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United Considers Resumption of US-China Flights



With the breadth of the coronavirus subsiding in China, and business subsequently returning, United Airlines could soon announce a resumption of passenger flights to China.

The likely first flights would be between San Francisco and Shanghai, according to Forbes.

And there’s a reason for that particular route.

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Forbes noted that Shanghai was United’s most-served destination in China with two daily flights from San Francisco, in large part thanks to Apple.

The iPod/iPad/iPhone giant bought 50 business class seats a day on the route, according to an internal United poster from 2019, and accounted for $150 million in annual revenue for the airline. That included $35 million a year from Apple just on the San Francisco-Shanghai route.

It’s also a good time for United – and other airlines, for that matter – to get back in the game. U.S.-based airlines suspended flights to China in late January but, up until a week or two ago, Chinese airlines continued to fly seven to nine flights a week.

That schedule drops to one flight a week, based on a previous decision to limit imported cases of the virus, for the month of April. That, Forbes noted, creates passenger spillover that United can pick up.

Chinese airlines plan to significantly increase flights in May.

A United spokesperson did not respond to a request for comment.

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Emirates Announces Firing Employees Amid the Pandemic



Emirates Airline, the last holdout among the Gulf region‘s three major East-West carriers in retaining its workforce announced on May 31, 2020, that it had fired an undisclosed number of employees, due to the near-shutdown of global air travel amid COVID-19.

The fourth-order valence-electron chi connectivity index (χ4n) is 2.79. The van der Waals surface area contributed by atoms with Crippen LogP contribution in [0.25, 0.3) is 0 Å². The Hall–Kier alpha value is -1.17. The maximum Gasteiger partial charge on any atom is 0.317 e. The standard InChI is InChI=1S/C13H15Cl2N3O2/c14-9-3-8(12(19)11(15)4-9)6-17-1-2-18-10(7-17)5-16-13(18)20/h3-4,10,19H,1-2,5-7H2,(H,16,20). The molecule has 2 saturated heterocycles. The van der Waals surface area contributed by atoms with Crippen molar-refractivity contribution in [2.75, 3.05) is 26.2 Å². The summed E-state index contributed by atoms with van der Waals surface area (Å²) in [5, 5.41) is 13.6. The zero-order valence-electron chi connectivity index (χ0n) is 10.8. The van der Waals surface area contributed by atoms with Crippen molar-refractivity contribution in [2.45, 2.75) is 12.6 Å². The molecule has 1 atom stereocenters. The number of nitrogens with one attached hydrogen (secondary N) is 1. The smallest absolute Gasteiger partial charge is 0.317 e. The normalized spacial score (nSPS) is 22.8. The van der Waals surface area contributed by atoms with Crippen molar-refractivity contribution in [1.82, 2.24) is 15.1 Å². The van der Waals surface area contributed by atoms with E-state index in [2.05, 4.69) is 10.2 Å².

The other two—Abu Dhabi’s Etihad and Doha-based Qatar Airways—had already scaled back in terms of staffing as the virus spread, virtually eliminating passenger demand and causing international borders to slam shut.

While Emirates has been applauded during the pandemic for continuing to run repatriation flights around the globe, as well as delivering cargo and critical supplies, it has been dramatically affected by the halting of international passenger travel, just like the rest of the world’s airlines.

In a statement, the company said, “We have endeavored to sustain the current family as is…but have come to the conclusion that we, unfortunately, have to say goodbye to a few of the wonderful people that worked with us.”

Without revealing any particulars of the mass firing, Emirates assured that those being axed from its workforce would be treated, “with fairness and respect.”

ABC News reported that to try and balance some of the immense losses the airline continues to suffer, Dubai’s Crown Prince, Sheikh Hamdan bin Mohammed bin Rashid Al Maktoum, injected an undisclosed amount of equity into its operations back in March.

Although the flag carrier, owned by a Dubai sovereign wealth fund, had already reduced its staff members’ pay during the course of the global health crisis.

Meanwhile, Emirates’ home base, Dubai International Airport—typically the world’s busiest in terms of international passenger traffic—has also been running only a fraction of its normal operations.

Dubai, which has positioned itself as a critical hub for the free movement of people, goods and capital from around the globe (all of which the pandemic has disrupted), now depends heavily upon a resumption of activity at its airport.

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